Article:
Untitledon October 31, 2012
The role of 'soaking' in spiteful toxin production in
R. Fredrik Inglis, Alex R. Hall and Angus Buckling published online 29 August 2012 Biol. Lett. This article cites 18 articles, 7 of which can be accessed free
Article cited in:
Published online 29 August 2012 in advance of the print journal.
Articles on similar topics can be found in the following collections Email alerting service
Receive free email alerts when new articles cite this article - sign up in the box at the top right-hand corner of the article or click Advance online articles have been peer reviewed and accepted for publication but have not yet appeared in the paper journal (edited, typeset versions may be posted when available prior to final publication). Advance online articles are citable and establish publication priority; they are indexed by PubMed from initial publication.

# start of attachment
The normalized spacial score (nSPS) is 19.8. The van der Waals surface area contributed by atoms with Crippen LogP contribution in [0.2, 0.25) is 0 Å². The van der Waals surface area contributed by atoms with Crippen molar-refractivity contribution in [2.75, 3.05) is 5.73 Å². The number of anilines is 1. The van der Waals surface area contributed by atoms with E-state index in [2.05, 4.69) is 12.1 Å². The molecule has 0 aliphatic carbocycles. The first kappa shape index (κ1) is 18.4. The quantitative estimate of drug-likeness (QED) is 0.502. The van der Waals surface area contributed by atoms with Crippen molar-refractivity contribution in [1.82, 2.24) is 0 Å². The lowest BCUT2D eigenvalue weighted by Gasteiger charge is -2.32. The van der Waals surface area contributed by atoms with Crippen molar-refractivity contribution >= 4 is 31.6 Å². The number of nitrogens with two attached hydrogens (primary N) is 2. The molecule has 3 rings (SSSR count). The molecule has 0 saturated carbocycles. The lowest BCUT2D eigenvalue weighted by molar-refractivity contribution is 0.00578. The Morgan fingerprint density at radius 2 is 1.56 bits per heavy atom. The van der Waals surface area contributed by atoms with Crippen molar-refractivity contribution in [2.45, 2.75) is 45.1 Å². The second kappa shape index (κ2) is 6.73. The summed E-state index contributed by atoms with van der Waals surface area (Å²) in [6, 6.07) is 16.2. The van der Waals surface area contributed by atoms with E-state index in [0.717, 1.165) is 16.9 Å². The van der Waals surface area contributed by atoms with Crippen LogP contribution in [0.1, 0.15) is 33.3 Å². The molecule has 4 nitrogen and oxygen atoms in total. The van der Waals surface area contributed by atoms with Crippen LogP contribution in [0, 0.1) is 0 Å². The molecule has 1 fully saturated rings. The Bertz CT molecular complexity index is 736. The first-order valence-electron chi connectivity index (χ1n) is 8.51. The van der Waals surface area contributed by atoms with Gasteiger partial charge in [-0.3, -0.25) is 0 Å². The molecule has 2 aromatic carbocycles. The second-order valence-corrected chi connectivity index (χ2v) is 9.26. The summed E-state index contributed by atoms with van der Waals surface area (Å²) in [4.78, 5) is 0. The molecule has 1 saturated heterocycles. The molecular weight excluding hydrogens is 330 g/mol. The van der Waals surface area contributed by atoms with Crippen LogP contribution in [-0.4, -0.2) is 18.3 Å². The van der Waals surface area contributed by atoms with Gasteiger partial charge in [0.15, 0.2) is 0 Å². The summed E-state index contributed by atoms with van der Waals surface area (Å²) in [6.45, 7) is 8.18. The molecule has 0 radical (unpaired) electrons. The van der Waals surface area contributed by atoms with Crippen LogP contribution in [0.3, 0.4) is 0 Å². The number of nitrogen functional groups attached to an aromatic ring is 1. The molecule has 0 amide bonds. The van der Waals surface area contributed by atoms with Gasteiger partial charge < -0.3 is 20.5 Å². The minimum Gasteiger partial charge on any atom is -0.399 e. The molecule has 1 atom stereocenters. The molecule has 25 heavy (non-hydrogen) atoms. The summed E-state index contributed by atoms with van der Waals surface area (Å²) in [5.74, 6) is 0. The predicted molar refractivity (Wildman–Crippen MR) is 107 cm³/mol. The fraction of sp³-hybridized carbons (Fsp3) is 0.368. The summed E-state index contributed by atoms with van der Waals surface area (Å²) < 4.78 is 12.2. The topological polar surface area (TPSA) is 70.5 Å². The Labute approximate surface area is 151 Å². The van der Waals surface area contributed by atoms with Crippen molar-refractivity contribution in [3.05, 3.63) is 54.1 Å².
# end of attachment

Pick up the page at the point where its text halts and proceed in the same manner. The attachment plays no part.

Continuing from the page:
Citations to Advance online articles must include the digital object identifier (DOIs) and date of initial Biol. Lett.
on October 31, 2012 R. F. Inglis et al.
large, smooth, green colonies, whereas O:9 forms small, wrinkly, white colonies. At the more extreme frequencies, antibiotic plates wererequired to give better resolution of colony counts, and this was possible due to the different antibiotic resistance profiles of the strains(O:9 is resistant to rifampicin 312.5 mg ml 1, PW5036 is resistant to tetracycline 312.5 mg ml 1, and PAO1 is resistant to rifampicin60 mg ml 1 and tetracycline 6 mg ml 1). Selection coefficients (S) were used to estimate at what frequency bacteriocin production is favoured in PW5036 relative to the wild type PAO1 using the common competitor O:9, where S ¼ (mPAO1/PW5036 mO:9)/mO:9,and (m) refers to ln(final density/starting density) . As no cells of the bacteriocin sensitive common competitor O:9 could bedetected at when present at frequencies of 1 and 10 per cent, we used the minimum detection level (200 cells ml 1) to calculate ourselection coefficients for these frequencies.